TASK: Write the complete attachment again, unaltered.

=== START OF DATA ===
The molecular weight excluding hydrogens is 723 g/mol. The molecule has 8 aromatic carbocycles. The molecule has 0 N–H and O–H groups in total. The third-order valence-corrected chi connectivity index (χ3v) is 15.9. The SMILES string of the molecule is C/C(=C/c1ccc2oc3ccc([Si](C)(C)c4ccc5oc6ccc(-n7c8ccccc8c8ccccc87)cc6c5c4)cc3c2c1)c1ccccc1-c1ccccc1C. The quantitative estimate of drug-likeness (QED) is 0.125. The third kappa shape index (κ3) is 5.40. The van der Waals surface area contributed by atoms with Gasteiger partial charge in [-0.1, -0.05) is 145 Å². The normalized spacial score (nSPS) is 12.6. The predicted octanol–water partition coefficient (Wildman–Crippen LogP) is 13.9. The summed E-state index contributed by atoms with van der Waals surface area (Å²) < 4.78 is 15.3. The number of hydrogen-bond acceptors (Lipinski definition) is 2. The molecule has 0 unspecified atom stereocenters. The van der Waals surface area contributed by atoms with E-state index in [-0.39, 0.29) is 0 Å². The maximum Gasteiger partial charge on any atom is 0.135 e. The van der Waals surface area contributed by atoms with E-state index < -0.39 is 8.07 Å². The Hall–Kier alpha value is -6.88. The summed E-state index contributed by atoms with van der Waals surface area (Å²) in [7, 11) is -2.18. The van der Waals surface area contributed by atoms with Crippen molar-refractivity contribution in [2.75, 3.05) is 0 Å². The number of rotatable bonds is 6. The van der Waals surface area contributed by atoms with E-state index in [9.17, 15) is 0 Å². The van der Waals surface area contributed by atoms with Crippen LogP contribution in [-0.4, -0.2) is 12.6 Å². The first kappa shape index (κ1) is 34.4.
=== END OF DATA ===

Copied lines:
The molecular weight excluding hydrogens is 723 g/mol. The molecule has 8 aromatic carbocycles. The molecule has 0 N–H and O–H groups in total. The third-order valence-corrected chi connectivity index (χ3v) is 15.9. The SMILES string of the molecule is C/C(=C/c1ccc2oc3ccc([Si](C)(C)c4ccc5oc6ccc(-n7c8ccccc8c8ccccc87)cc6c5c4)cc3c2c1)c1ccccc1-c1ccccc1C. The quantitative estimate of drug-likeness (QED) is 0.125. The third kappa shape index (κ3) is 5.40. The van der Waals surface area contributed by atoms with Gasteiger partial charge in [-0.1, -0.05) is 145 Å². The normalized spacial score (nSPS) is 12.6. The predicted octanol–water partition coefficient (Wildman–Crippen LogP) is 13.9. The summed E-state index contributed by atoms with van der Waals surface area (Å²) < 4.78 is 15.3. The number of hydrogen-bond acceptors (Lipinski definition) is 2. The molecule has 0 unspecified atom stereocenters. The van der Waals surface area contributed by atoms with E-state index in [-0.39, 0.29) is 0 Å². The maximum Gasteiger partial charge on any atom is 0.135 e. The van der Waals surface area contributed by atoms with E-state index < -0.39 is 8.07 Å². The Hall–Kier alpha value is -6.88. The summed E-state index contributed by atoms with van der Waals surface area (Å²) in [7, 11) is -2.18. The van der Waals surface area contributed by atoms with Crippen molar-refractivity contribution in [2.75, 3.05) is 0 Å². The number of rotatable bonds is 6. The van der Waals surface area contributed by atoms with E-state index in [9.17, 15) is 0 Å². The van der Waals surface area contributed by atoms with Crippen LogP contribution in [-0.4, -0.2) is 12.6 Å². The first kappa shape index (κ1) is 34.4.